EU to send army trainers to Mali
The European Union is to priortise plans for a military training mission in Mali to help the government there combat Islamist rebels, the European Union’s head of foreign affairs Catherine Ashton said today.
She was speaking at an emergency hearing at the European Parliament in Strasbourg which had been requested by number of MEPs. It comes ahead of an extraordinary Foreign Affairs Council meeting which has been scheduled for Thursday.
Ms Ashton told the plenary session of the parliament that the upheaval in Mali had seen its population terrorised by the rebels. She added the conflict presented a significant security risk to Europe, pointing to use of seized land by the rebels for arms smuggling and drug trafficking.
She said EU governments were in the process of putting together a range of measures to help Mali, but did not give details. They are likely to be outlined in greater detail when EU foreign ministers meet in Brussels later this week.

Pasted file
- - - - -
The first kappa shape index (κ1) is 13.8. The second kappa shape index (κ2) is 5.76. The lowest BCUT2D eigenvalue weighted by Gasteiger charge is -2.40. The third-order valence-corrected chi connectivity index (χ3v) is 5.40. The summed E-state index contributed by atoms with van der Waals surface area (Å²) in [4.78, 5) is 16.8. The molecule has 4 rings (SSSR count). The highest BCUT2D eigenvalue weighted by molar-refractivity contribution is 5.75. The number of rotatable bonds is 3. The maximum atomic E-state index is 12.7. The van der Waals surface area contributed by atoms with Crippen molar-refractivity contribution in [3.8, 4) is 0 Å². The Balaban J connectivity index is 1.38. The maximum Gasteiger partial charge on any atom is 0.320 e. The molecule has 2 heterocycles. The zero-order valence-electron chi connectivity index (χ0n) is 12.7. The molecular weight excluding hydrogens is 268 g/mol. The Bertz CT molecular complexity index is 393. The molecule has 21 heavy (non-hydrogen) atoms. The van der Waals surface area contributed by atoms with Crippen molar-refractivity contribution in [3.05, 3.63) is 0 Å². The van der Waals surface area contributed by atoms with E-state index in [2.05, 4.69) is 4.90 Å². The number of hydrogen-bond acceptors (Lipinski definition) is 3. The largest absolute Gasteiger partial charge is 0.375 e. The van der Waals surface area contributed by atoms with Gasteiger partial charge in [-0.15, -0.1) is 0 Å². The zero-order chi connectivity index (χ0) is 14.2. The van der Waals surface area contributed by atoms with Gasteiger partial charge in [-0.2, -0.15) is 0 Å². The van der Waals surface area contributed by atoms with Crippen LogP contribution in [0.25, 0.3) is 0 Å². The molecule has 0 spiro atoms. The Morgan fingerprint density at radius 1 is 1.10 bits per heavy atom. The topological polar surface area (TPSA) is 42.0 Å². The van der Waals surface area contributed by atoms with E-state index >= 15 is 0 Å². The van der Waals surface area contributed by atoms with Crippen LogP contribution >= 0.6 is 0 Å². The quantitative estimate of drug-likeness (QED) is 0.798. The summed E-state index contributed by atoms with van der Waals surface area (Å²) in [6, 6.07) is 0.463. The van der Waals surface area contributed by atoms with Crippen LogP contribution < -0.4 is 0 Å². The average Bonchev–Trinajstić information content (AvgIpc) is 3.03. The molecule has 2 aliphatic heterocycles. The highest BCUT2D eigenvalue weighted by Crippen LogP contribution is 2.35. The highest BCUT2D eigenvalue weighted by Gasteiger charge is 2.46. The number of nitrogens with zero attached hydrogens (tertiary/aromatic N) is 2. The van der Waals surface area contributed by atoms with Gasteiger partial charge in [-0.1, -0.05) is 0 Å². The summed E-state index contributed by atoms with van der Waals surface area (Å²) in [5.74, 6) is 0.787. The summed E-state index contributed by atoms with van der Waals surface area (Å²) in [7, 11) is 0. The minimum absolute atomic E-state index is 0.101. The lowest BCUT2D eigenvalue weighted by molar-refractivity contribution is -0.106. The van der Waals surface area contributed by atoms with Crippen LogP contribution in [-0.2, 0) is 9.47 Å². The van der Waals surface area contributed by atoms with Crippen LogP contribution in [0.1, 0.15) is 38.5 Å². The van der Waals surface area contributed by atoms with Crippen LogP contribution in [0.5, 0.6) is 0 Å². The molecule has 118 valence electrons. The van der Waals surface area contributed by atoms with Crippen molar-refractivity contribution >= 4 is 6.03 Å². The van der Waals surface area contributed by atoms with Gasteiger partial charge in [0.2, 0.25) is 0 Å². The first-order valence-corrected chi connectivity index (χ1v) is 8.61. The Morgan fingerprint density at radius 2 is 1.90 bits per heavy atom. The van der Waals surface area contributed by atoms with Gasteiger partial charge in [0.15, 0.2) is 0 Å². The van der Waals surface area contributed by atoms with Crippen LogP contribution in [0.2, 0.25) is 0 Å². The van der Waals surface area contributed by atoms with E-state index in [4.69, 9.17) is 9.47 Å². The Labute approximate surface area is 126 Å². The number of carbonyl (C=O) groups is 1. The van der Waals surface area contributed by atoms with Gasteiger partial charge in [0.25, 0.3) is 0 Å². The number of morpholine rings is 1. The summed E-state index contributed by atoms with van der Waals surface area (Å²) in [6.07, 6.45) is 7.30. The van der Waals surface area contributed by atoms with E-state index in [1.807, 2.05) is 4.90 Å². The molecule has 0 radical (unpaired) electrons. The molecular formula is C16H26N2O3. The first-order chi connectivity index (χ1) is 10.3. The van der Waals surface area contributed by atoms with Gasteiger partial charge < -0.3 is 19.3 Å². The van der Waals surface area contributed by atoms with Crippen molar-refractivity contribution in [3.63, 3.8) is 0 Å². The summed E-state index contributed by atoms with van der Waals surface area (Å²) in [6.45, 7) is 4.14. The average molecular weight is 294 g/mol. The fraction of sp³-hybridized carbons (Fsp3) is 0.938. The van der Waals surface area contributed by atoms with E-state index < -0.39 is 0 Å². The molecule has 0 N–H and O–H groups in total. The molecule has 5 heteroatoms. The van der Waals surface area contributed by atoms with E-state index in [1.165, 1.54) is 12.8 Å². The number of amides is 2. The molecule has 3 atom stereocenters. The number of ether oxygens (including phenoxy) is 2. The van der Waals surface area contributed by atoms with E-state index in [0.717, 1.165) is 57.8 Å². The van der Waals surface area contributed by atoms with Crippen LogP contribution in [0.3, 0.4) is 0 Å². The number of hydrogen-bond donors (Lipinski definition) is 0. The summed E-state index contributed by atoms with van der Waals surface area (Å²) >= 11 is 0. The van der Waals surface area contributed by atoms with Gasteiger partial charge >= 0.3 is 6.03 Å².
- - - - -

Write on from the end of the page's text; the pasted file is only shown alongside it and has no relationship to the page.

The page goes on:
"Colleagues have put together a package of measures that will provide immediate and longer-term help to the Malian government and people," she said.
While the EU has ruled out sending combat troops to Mali, it does plan to send military trainers to assist the Malian army. The first trainers were set to arrive by the beginning of March but as the fighting intensified earlier this week and the French government intervenes, proposals were drafted to bring forward the arrival of military aid by about two weeks.
"We're going to adapt accordingly the details of our European mission" and send preparatory elements of the mission quicker than previously planned, Ms Ashton told MEPs.